NASA scientists confirm water vapor on Europa

phys.org | 3/2/1979 | Staff
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Forty years ago, a Voyager spacecraft snapped the first closeup images of Europa, one of Jupiter's 79 moons. These revealed brownish cracks slicing the moon's icy surface, which give Europa the look of a veiny eyeball. Missions to the outer solar system in the decades since have amassed enough additional information about Europa to make it a high-priority target of investigation in NASA's search for life.

What makes this moon so alluring is the possibility that it may possess all of the ingredients necessary for life. Scientists have evidence that one of these ingredients, liquid water, is present under the icy surface and may sometimes erupt into space in huge geysers. But no one has been able to confirm the presence of water in these plumes by directly measuring the water molecule itself. Now, an international research team led out of NASA's Goddard Space Flight Center in Greenbelt, Maryland, has detected the water vapor for the first time above Europa's surface. The team measured the vapor by peering at Europa through W. M. Keck Observatory in Hawaii, one of the world's biggest telescopes.

Water - Vapor - Europa - Scientists - Workings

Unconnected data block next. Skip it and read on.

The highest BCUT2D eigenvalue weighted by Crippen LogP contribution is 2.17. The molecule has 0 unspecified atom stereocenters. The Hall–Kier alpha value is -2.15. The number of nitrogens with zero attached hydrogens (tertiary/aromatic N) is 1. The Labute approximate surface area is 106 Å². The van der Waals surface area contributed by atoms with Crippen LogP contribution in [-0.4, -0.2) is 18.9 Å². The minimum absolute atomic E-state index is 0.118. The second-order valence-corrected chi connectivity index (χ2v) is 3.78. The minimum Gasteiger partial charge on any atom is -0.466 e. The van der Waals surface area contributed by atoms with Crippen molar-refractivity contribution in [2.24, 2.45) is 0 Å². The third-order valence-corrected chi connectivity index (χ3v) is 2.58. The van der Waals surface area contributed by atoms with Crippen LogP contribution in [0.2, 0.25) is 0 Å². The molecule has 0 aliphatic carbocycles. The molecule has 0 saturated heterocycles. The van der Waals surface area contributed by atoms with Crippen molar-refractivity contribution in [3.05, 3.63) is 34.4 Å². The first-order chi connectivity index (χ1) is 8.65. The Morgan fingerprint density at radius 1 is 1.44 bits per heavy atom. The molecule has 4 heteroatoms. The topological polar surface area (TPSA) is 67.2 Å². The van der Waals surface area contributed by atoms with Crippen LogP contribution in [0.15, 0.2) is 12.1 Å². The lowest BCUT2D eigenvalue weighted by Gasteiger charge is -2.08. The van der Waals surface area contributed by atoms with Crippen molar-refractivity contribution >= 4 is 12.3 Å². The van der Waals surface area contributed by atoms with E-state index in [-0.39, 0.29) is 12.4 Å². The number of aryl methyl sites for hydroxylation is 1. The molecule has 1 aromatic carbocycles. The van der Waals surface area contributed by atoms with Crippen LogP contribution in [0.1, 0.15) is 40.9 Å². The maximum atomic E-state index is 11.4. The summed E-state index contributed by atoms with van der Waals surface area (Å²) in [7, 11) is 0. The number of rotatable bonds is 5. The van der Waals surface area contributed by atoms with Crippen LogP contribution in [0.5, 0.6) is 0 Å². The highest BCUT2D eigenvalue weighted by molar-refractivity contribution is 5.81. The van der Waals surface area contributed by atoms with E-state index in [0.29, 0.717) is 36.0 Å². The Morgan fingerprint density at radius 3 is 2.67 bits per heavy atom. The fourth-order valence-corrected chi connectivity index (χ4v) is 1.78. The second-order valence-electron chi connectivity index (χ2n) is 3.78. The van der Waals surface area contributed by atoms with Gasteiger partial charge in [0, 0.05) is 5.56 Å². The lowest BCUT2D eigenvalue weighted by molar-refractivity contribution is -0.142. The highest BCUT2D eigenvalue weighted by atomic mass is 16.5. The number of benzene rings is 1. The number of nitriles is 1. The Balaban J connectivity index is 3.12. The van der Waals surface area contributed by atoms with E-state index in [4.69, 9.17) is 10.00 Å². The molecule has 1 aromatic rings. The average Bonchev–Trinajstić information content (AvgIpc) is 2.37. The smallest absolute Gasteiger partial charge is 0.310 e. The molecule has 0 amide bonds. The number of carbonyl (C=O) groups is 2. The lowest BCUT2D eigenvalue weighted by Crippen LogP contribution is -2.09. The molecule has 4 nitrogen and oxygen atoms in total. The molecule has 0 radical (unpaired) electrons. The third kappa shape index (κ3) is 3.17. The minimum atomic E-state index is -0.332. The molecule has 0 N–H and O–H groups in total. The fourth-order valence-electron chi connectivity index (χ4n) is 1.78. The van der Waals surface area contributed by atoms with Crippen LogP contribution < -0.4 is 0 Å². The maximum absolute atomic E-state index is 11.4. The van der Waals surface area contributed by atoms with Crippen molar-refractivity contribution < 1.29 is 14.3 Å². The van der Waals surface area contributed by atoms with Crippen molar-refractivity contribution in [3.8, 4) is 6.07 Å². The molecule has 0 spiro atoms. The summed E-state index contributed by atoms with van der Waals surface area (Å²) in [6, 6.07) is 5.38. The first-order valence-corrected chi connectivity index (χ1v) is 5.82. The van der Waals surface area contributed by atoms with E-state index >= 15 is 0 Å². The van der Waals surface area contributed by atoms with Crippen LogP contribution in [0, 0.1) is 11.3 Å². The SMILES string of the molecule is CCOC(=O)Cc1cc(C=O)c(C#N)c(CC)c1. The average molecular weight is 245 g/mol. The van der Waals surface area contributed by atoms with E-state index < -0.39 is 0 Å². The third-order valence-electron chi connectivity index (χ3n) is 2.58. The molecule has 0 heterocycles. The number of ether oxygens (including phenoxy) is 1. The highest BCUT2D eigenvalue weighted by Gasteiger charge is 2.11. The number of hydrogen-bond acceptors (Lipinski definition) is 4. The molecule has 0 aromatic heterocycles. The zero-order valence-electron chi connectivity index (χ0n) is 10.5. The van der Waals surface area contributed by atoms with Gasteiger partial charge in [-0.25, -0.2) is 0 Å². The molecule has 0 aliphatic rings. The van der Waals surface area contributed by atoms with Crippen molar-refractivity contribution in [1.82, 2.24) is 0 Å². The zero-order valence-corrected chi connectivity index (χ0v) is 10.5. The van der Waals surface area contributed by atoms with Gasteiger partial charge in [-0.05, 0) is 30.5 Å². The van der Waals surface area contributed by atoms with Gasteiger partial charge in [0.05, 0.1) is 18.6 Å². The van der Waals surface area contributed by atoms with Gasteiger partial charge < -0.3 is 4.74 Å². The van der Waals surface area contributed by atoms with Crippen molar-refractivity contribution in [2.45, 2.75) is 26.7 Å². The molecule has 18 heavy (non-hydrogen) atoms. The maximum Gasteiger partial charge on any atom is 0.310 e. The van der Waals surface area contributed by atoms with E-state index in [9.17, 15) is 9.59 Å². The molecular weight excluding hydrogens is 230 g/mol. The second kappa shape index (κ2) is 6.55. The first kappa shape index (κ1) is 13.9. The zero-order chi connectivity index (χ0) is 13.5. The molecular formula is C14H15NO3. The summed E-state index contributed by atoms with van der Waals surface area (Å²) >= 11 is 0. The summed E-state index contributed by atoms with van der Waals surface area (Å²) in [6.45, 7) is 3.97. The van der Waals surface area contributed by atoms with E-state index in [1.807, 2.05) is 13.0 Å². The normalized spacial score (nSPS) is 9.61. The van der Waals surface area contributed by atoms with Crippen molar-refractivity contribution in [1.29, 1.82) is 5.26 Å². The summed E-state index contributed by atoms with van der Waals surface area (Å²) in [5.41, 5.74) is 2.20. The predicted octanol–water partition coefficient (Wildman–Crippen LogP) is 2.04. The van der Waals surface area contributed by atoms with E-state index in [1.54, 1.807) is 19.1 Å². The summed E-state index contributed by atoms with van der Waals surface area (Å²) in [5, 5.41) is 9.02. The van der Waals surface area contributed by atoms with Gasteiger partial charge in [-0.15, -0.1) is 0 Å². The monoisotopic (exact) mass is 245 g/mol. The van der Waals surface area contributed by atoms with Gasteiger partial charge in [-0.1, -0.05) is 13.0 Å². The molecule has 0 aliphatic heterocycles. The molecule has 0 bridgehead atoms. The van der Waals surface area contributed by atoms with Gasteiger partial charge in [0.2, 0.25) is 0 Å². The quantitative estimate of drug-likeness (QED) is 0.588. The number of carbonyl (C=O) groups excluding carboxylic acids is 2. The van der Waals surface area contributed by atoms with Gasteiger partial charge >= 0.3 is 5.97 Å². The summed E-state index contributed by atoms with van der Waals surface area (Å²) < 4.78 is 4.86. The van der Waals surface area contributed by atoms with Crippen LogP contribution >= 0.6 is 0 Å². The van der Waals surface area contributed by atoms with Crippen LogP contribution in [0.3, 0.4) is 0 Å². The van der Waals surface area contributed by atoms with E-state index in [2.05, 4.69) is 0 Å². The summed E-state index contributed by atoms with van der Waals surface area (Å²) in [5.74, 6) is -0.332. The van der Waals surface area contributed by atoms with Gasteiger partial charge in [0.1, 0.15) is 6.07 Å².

Confirming that water vapor is present above Europa helps scientists better understand the inner workings of the moon. For example, it helps support an idea, of which scientists are confident, that there's a liquid water ocean, possibly twice as big as Earth's, sloshing beneath this moon's miles-thick ice shell. Another source of water for the plumes, some scientists suspect, could be shallow reservoirs of melted water ice not far below Europa's surface. It's also possible that Jupiter's strong radiation field is stripping water particles from Europa's ice shell, though the recent investigation argued against this mechanism as the source of the observed water.

"Essential chemical elements (carbon, hydrogen, oxygen, nitrogen, phosphorus, and sulfur) and sources of energy, two of three...
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